The English language
There is no egg in eggplant, nor ham in hamburger; neither apple or pine in pineapple. And while no one knows what is in a hotdog, you can be pretty sure it isn't canine.
English muffins were not invented in England nor French fries in France.
Sweetmeats are candies, while sweetbreads, which aren't sweet, are meat. We take English for granted. But if we explore its paradoxes, we find that quicksand can work slowly, boxing rings are square, and guinea pig is neither from Guinea nor is it a pig. And why is it that writers write, but fingers don't fing, grocers don't groce, and hammers don't ham?
If the plural of tooth is teeth, why isn't the plural of booth, beeth? One goose, 2 geese. So one moose, two meese? Is cheese the plural of choose? One mouse, 2 mice. One louse, 2 lice. One house, 2 hice?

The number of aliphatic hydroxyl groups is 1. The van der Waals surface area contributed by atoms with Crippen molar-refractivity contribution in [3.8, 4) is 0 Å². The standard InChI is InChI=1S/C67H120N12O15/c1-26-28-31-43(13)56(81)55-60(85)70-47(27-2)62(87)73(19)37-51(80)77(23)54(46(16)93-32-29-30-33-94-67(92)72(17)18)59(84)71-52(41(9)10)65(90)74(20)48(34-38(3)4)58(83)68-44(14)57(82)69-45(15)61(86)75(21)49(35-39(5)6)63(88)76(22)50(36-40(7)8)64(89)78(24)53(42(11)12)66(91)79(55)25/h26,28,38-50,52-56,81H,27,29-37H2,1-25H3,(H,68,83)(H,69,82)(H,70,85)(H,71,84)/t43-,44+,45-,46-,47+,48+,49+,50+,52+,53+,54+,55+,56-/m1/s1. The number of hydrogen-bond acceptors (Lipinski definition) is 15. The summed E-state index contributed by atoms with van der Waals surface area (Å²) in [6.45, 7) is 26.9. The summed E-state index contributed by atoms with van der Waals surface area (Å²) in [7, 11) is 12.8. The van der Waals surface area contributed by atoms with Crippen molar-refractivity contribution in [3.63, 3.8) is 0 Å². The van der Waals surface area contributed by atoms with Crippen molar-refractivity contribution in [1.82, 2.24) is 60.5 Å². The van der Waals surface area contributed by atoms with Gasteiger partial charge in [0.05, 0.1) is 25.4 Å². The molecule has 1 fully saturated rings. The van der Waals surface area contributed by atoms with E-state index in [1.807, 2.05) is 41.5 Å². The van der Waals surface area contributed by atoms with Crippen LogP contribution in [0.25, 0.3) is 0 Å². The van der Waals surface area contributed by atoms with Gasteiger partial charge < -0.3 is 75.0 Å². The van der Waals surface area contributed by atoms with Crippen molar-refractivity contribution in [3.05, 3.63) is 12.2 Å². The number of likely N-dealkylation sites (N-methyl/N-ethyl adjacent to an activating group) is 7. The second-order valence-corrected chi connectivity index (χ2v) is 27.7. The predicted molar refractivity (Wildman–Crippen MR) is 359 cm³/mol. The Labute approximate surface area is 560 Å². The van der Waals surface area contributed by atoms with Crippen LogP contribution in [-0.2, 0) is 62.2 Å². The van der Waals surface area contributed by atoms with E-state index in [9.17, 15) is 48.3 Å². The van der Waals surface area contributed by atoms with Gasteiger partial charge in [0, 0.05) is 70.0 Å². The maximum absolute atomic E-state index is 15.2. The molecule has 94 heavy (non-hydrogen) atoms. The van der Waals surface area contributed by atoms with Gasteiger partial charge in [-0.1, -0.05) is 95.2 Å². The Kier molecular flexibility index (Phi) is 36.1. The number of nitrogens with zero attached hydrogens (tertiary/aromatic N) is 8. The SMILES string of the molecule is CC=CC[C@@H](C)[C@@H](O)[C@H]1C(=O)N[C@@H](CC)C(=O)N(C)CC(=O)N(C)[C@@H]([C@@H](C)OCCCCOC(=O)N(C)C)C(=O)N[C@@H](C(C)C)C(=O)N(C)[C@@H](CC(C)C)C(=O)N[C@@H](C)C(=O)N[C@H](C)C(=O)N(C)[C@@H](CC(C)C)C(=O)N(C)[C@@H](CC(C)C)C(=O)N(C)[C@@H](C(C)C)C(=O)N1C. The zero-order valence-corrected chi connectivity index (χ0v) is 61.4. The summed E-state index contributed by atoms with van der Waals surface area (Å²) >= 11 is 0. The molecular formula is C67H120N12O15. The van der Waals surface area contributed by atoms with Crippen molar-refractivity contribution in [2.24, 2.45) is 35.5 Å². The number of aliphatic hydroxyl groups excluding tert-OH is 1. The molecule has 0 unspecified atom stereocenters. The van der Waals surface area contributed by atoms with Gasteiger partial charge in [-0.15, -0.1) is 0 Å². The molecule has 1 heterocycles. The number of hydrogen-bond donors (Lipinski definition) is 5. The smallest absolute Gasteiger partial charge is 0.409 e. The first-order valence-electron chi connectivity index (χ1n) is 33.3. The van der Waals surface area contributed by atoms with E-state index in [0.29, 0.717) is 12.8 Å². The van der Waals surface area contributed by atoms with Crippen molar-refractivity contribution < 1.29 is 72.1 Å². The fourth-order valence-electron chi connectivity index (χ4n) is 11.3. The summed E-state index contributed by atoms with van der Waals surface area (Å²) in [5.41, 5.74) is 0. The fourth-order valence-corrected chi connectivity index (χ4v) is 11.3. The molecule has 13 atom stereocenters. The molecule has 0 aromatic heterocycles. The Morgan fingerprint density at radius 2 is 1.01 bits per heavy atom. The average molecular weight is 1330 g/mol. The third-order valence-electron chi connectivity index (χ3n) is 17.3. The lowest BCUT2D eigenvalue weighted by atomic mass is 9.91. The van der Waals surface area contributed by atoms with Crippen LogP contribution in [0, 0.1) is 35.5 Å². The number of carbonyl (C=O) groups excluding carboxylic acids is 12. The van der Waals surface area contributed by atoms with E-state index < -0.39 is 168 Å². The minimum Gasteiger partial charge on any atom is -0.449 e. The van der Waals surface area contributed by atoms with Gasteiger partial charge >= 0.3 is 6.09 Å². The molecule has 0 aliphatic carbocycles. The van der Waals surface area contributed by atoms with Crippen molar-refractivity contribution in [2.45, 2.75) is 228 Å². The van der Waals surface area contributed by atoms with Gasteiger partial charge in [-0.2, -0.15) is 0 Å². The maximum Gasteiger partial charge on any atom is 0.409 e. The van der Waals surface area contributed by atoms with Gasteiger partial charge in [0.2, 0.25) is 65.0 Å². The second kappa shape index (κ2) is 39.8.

If teachers taught, why didn't preachers praught? If a vegetarian eats vegetables, what does a humanitarian eat? Why do people recite at a play, and play at a recital? Ship by truck or car and send cargo by ship? Have noses that run and feet that smell? Park on driveways and drive on parkways?
How can a slim chance and a fat chance be the same, while a wise man and a wise guy are opposites? How can the weather be hot as hell one day and cold as hell another? When a house burns up, it burns down. You fill in a form by filling it out and an alarm clock goes off by going on. You get in and out of a car, yet you get on and off a bus. When the stars are out, they are visible, but when the lights are out, they are invisible. And why, when I wind up my watch, I start it, but when I wind up this essay, I end it? (Author unknown)